Do Near Infrared Bulbs Work? Always Stay Skeptical

Recently, we received an email from a concerned customer after he saw this YouTube video and some of its claims gave him pause, especially the part from 1:11 to 1:22.

Sadly, this interviewee’s information in this video is misleading and, in some instances, downright wrong.

Do Near Infrared Bulbs Work

I would urge everyone to remain skeptical about so-called “experts” on YouTube, websites and even popular TV shows. The fact is, some of them are charlatans who secure an interview by tricking or misleading the interviewers.  

In this video interview, her facts were so far off-base that I had to question her education and credentials.

Fortunately, those things are pretty easy to check these days. With only a phone call and a few online searches, this is what we found out.

  • The Academy of Oriental Medicine at Austin denied that she held a master’s degree or “CP-AOBTA” from their school as she claims. Rather, they told us she attended for less than a year and never graduated.

  • She claims to be a “CP-AOBTA”, (a Certified Practitioner- American Organization for Bodywork Therapies of Asia), but the AOBTA does not list her among their members nor her school among their approved education programs.

What we did confirm about her is that she sells high-priced light therapy devices. Of course she has a PR campaign to tell people that low-cost options don’t work!

I only listened to the part of the interview my customer specifically mentioned (1:11 to 1:22), and even in that short segment, there were many statements I found doubtful.

Claim #1: Infrared bulbs produce mid- and far-infrared (1:11).

This is a sweeping assertion that is not true of all infrared bulbs. In fact, I have never seen any data suggesting that an infrared bulb of any variety produces far-infrared. Mid-infrared? Maybe - I’d say that depends on the bulb.

Claim #2: Infrared bulbs produce no more red or infrared light than a household incandescent light bulb (1:12).

She says she demonstrates this with a spectrometer in her Bulletproof Radio talk. I was very curious to see this, because it would be so far away from any data I’ve seen before. When I checked the video’s transcript, I couldn’t find anything about it, though. If anyone out there can find the part where she demonstrates this, send me an email. I would be very interested to see it.

If you have eyes that can see the color red, you can see for yourself that half of this claim is false. A typical household light bulb is white. Most infrared bulbs are red. To say the white bulb produces more red light than the bulb that is red in color…well, anyone can see that’s not the case just by looking at the two side by side.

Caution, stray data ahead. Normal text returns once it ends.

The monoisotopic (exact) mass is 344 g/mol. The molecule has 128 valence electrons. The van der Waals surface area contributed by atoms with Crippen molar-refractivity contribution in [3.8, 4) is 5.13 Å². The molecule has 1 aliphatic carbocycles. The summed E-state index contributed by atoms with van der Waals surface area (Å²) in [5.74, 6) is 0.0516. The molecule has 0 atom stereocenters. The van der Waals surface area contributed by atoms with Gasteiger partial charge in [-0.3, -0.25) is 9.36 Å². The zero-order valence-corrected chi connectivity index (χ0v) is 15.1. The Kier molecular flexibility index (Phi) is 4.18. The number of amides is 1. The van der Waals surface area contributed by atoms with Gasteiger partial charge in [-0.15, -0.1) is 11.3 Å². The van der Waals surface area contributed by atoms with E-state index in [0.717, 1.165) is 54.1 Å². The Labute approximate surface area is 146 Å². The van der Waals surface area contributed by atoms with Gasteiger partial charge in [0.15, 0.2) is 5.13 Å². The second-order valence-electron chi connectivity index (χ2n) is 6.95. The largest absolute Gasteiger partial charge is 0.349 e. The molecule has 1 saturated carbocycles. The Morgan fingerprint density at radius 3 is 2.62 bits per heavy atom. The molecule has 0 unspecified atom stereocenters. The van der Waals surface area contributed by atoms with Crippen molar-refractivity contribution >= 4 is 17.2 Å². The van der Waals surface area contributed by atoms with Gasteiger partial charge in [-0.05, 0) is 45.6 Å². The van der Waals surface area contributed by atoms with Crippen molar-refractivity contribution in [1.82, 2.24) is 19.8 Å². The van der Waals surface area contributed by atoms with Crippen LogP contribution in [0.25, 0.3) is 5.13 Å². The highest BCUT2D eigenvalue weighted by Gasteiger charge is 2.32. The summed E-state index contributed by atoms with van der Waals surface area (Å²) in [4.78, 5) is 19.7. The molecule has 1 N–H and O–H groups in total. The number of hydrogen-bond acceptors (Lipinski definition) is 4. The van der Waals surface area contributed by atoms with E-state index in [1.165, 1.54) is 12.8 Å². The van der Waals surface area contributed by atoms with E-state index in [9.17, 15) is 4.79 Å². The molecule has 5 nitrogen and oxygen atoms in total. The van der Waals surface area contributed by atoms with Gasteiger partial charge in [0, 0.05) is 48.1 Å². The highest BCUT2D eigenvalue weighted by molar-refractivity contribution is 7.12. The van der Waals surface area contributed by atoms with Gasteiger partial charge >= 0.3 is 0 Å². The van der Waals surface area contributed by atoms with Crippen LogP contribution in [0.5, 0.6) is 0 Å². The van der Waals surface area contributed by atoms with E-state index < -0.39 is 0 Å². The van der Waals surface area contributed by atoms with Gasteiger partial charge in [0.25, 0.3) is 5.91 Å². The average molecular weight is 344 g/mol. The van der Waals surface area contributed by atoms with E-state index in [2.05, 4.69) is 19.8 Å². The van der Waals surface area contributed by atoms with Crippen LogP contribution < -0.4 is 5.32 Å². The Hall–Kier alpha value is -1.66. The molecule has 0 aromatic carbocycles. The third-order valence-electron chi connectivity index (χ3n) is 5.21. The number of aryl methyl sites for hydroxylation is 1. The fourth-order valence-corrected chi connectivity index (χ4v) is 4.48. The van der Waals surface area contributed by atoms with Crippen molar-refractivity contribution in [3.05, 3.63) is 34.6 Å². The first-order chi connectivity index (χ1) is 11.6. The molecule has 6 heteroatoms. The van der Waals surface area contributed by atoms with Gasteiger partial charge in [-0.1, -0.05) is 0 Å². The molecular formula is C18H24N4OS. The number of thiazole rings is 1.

Claim #3: Mid- and far-infrared have no effect on the mitochondria whatsoever (1:13).

Not according to Harvard researchers. And honestly, they aren’t the only ones with this view. There are many other well-respected scientists who hold this opinion.

Claim #4: Infrared bulb spectrometer readings showing that they do not produce mid- and far-infrared are only showing 1% of the reading (1:13). 

Let’s just do the math on this one. One percent of a spectrometer that shows readings up to 2500 nm would be 25 nm. I think we would all notice it if a graph had such a tiny wavelength range.

And even if we didn’t, what we’d see in this hypothetical graph would be the line continually going up and up and then…off the chart.

Perhaps she’s suggesting that all spectrometer readings of infrared bulbs are altered or fake. That theory doesn’t really seem likely to me, either, though. 

Claim #5: It's "blatantly untrue" that one would get red light from infrared bulbs (1:16).

Even without any specialized equipment, anyone can see that red-colored infrared bulbs put out visible red light. Again, most of us have eyes that can see the color red and we can all see that this is just plain wrong.  

Claim #6: Most of the red color on infrared bulbs is from a "red film" on the front of the bulb (1:17). 

While I cannot speak for every single bulb out there, I can say that I have seen a lot of infrared bulbs and I have never seen or heard of red film coatings. The tint in RubyLux NIR-A Near Infrared Bulbs is actually in the glass. In the case of some of our competitors, the coloring comes from paint on the outside of the glass. Sure, a spray-painted exterior isn’t ideal in my book, but it’s still not a film coating.

Claim #7: Infrared bulbs aren’t very bright (1:18).

In reality, the bulbs are so bright that they require eye protection to be worn. Even then, the light is extremely bright! I think anyone with any experience with infrared bulbs whatsoever would completely agree.

Note: Do not stare into an infrared bulb, please. Contrary to nonsensical claims made by other companies, the light and heat from these bulbs is too intense for the eyes. 

Claim #8: “Light and color are the same thing” (1:18).

No, they are not. Obviously, this is a bit off. Light is electromagnetic radiation, especially in the visible light range. Color is the eye’s perception of various wavelengths of light. Color is how the eye experiences an attribute of light- the wavelength. That isn’t the same thing as light itself.

Claim #9: “Mid- and far-infrared emit heat. Near infrared does not emit any heat at all.”(1:20)

This is simply not true. Even visible light can be associated with heat. Our own sun produces plenty of thermal radiation, or heat, with its ultraviolet, visible light and near infrared.

The bottom line is, always stay skeptical. Do your own research and confirm claims for yourself. There is no substitute for verifiable facts and a healthy dose of skepticism and common sense.

Now that you know more about near infrared light therapy, try it out yourself! In the RubyLux shop, you can find our best-selling near infrared bulbs and more. Just click here to get yours!